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The Commonspace

Jun 2004 / communities :: email this story to a friend

Many Nations, but Not One Map
By Amanda E. Doyle

So far as Beth Radtke can remember, there has never been a fight or even a minor altercation at the International Institute. Considering the mini-world of people who come through its doors every day — representing nations like Vietnam, Somalia, Mozambique, Serbia, Afghanistan, Iran and many more — the peace maintained within its walls is testament to the respect accorded to the Institute by the people who take advantage of its services. While in their home countries, Serbs and Croats might have deep divisions and bloody grudges, Radtke says, "Once they get here and are starting to get their lives back together, it's almost like they just want to put it behind them and move on."

Of course, the no map/no flag policy also helps. Radtke, the International Institute's VP of development and communications, says that not reminding new arrivals of the politicized divisions represented by maps, flags and other symbols helps them to put those tensions in the back of their minds.

Then they can get on with the business that all newcomers have to tackle: challenges like learning English (perhaps becoming literate for the first time in any language), finding a job, securing a place to live and getting their kids in school. It's what the Institute has been helping refugees and immigrants do since 1919 — it's now the largest refugee resettlement agency in the state — and although the nationalities have changed a lot, many of the basics haven't.

"Newcomers want the same things we all want — good schools, decent jobs, a safe place to live," says Radtke. The extra hurdles they have to overcome are substantial, though, and as the source of the stream of arrivals has changed, the needs have changed some, too. Lately, the arrival of many Afghan women with large numbers of children has meant a greater demand on mental health and basic skills services; often, these women stayed home with their children and never learned to read or write, while husbands or male relatives worked, earned money and took care of the details of daily life. As the needs change, so does the Institute, "learning lessons from them at least as often as they do from us!" Radtke admits. For example, the arrival of a large number of Somali Bantu people called for a serious back-to-basics approach: most had never seen a toilet or a light switch, and what might seem obvious to you is, on its face, not that intuitive. Solution? Constructing a mock bathroom, so that staff members could show the Somalis just how everything is supposed to work.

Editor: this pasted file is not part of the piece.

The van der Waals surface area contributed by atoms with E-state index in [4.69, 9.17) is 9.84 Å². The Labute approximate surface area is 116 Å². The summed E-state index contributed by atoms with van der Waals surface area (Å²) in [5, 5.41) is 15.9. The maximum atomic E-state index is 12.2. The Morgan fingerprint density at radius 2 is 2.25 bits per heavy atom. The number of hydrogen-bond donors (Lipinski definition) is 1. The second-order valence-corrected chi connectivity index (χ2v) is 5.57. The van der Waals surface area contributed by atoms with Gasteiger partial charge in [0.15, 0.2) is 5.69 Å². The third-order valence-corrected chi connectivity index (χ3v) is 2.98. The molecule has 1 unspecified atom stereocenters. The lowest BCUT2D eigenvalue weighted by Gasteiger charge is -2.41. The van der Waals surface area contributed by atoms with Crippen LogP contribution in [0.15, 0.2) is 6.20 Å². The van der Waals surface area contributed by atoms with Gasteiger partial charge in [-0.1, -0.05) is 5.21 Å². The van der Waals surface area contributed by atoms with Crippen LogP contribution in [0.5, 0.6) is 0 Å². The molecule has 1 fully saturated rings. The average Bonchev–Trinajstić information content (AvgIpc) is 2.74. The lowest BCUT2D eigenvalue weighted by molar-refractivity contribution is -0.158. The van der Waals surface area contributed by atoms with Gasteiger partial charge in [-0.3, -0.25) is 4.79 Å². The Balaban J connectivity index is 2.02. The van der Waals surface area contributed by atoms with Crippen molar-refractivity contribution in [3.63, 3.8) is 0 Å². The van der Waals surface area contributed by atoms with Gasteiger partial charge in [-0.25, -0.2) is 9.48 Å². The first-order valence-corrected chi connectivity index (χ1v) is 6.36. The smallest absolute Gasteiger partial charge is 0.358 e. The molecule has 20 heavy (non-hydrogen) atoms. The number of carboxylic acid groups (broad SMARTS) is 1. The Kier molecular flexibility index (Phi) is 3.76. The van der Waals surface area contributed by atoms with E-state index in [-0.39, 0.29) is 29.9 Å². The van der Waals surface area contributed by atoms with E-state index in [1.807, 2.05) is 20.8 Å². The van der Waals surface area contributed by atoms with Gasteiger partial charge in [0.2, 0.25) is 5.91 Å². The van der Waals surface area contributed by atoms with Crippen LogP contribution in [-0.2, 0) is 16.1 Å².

Learning is a constant process at the Institute, which is already full to bursting at its South Grand headquarters, a relatively spacious upgrade from its former location near Cardinal Glennon hospital. Nonstop bustle fills the hallways between English classes (when a bell rings, just like being back in high school), and there's gossip, flirting and people stepping outside for a smoke. Upstairs, counseling and mental health services are provided, and a nonstop procession of a veritable United Nations of toddlers finds the corner play area. The Institute also provides assistance in job training — their Patient Care Assistant training is quite popular — along with small business development, translation services, home visits for intensive help during the first few weeks of arrival, and a range of programs for refugee youth. You start to see why there's barely a room to spare: Beth ended up shepherding me to a staff lunchroom to talk.

The needs are endless, although the funding and the occasional grousing from bitter native-born Americans (think Town Talk or your worst racist neighbor) is not. Conspiracy theories and misinformation abound, leading to wrongheaded rants about immigrants getting fat of supposed government giveaways. Still, Radtke is positively effusive when describing the world of programming happening under one roof — the rewards can be ephemeral, but sometimes, she says, "you even see them smile!" She referred especially to the Afghan women, whose cases are often quite difficult indeed.

You can see them smile for yourself, as well as find out more about the rich diversity of cultures present in St. Louis, at the popular Festival of Nations in Tower Grove Park on July 24 & 25. Music, food, storytelling, food, dance and food are among the attractions. You and 50,000 of your closest friends can think globally, get involved locally and wish the International Institute another 85 years of service. Volunteers are also needed for work with teens, literacy tutoring, organizing collection drives (e.g. for personal care items) and to assist in many ways with the immigrants and refugees; for more information, contact the Institute at 314-773-9090.

Amanda Doyle is from the South, which, in a way, is like another country.

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